This is a strong car, giving its occupants all-round protection. Its structure remained stable and the driver’s door could still be opened after the frontal impact. The driver’s airbag did its job but may have reached the limit of its ability to protect in this test. The side-impact protection was satisfactory, but the manufacturer also decided to fund a test using a Lupo fitted with optional side airbags. The three-year-old’s child restraint was a vehicle-specific ISOFIX type that connected to mounting points within the rear seat.
Loads on the chests of both front occupants were commendably low in this size of car. A metal plate was fitted under the steering column to protect the driver’s knees and was covered with polyurethane foam of varying thickness. However, this design still allows for large loads to be transferred to the upper leg and risks penetrating knee injuries.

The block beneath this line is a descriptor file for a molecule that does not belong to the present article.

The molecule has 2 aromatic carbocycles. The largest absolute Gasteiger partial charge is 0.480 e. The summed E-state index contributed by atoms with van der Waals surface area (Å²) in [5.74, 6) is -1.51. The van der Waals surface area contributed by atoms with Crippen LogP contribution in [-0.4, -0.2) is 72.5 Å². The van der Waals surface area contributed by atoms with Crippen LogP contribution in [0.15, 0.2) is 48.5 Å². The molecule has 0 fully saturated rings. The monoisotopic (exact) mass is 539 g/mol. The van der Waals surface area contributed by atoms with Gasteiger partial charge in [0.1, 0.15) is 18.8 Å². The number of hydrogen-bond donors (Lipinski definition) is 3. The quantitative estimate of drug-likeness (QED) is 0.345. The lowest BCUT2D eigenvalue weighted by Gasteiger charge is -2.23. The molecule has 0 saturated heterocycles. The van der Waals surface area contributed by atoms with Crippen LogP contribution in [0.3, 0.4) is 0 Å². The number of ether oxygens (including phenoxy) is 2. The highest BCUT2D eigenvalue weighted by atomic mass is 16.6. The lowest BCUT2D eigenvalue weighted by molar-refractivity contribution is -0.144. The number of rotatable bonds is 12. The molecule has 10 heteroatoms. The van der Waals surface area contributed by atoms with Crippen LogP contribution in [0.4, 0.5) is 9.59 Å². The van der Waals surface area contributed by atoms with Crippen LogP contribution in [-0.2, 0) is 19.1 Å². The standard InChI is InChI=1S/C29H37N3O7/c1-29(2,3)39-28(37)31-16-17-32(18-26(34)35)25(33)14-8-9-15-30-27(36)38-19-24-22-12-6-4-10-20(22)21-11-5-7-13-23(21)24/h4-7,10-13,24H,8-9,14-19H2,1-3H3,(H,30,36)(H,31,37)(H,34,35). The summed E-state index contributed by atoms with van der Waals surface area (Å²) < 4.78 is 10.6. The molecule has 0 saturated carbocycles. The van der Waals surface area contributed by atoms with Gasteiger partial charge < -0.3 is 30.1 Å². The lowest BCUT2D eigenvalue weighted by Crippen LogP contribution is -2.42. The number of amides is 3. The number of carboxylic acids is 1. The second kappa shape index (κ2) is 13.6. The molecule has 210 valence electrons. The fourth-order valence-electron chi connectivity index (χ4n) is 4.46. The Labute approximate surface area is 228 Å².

The Lupo gives reasonable protection in a side impact but there is a slightly high risk of chest injury. VW decided to show how much safer the car is when fitted with the optional side airbags, which give full protection. If these airbags were standard, the Lupo would be the safest small car we have tested so far.
A passenger airbag is standard and Volkswagen need to take seriously the risk to children if a rear-facing restraint is fitted onto the front passenger’s seat. Only a pictogram (which was hard to understand), and a removable windscreen label were fitted and neither conveyed the risk of serious injury or death. The 18-month-old was secured in a rear-facing universal restraint that worked better in the frontal impact than it did in the side. The three-year-old’s restraint kept the loading on the child within safe limits but it was still unable to prevent his head moving too far forward in the frontal test or to contain it in the side impact.
The test results for heads were average for a modern car. However the Lupo’s front is too stiff to protect against leg injury.